Analyzing All Relevant Factors, Except for Purdue’s Missing Drum
After two extremely tight wins Notre Dame is back in action at home this weekend against the Purdue Boilermakers. Both teams are unbeaten, and the 7 point spread indicates a closer game than many Irish fans are hoping for, while the first glimpses of Tyler Buchner last week only add to the intrigue. This edition of the analytics preview will provide you a new look at the quarterback controversy, what Purdue brings to the table, and much more! For a better understanding of how these stats work, please follow this link to our analytics primer.
Despite the up-and-down start the Irish still have a strong passing game that ranks a solid 28th in college football in EPA/play and 22nd in success rate. Reminiscent of how Javon McKinley and Ben Skowronek emerged last year, Kevin Austin and Braden Lenzy have stepped up into larger roles while Michael Mayer is one of the best Irish tight ends in recent memory. All is well with the pass-catchers.
However, the passing game appears to have a fatal flaw that could doom the Irish offense: Jack Coan is getting sacked too much. Many have placed blame on the offensive line, but we believe Coan himself is actually deserving of a fair amount of the blame. The Irish offensive line ranks 19th in pass blocking according to Pro Football Focus, and is giving up relatively few pressures so far. The problem is that 42% of pressures on Jack Coan end in sacks, the third highest conversion rate of pressures to sacks nationwide and far above the average of 18%. Here is an article to a study PFF conducted on who really controls the rate at which a quarterback gets pressured and sacked. They’ve found the year-to-year correlation is much stronger with the quarterback and that it is the most important variable in the models they’ve built trying to predict future pressure rates. https://www.pff.com/news/pro-z-quarterbacks-in-control-a-pff-data-study-of-who-controls-pressure-rates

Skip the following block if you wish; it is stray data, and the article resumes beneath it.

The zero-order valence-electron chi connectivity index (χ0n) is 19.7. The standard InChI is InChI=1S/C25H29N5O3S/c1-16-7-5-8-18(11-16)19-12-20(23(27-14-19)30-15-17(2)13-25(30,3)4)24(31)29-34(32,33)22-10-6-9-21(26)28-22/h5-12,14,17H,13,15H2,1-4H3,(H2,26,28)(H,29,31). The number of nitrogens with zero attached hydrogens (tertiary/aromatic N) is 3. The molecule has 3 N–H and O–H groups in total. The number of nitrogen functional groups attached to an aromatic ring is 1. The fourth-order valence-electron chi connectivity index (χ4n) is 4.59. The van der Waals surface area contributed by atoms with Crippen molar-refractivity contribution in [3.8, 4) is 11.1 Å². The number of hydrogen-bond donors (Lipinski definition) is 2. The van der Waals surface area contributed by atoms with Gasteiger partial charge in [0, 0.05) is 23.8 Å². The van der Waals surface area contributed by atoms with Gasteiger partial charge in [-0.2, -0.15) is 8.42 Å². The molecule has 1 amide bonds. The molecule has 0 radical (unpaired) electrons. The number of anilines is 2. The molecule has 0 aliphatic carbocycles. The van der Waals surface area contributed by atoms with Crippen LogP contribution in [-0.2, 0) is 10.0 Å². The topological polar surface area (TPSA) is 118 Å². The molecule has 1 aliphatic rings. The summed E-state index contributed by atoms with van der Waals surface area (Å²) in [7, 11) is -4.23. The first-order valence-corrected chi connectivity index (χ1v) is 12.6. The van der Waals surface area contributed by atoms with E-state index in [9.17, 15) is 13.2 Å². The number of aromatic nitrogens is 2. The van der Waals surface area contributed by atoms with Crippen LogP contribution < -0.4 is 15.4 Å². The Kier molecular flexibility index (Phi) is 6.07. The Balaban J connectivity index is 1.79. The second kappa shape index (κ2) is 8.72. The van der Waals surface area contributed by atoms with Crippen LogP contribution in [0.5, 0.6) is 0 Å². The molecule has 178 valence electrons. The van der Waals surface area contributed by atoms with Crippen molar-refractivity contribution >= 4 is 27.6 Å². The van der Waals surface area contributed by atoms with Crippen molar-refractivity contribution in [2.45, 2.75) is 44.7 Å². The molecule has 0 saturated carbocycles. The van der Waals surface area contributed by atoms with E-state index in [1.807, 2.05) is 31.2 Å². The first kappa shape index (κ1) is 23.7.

Essentially while the line may not have five future NFL stars on it, Coan’s inability to run and tendency to hunt the deep ball when pressured is causing a much higher rate of sacks / pressures. When he’s in a clean pocket he has an aDOT of 9.4 but when pressured it jumps to 13.5. While an offense will need to accept the risk of a sack for the potential payoff of the deep ball, Coan is basically offsetting any gains made passing with his 11 sacks taken (2nd in the nation).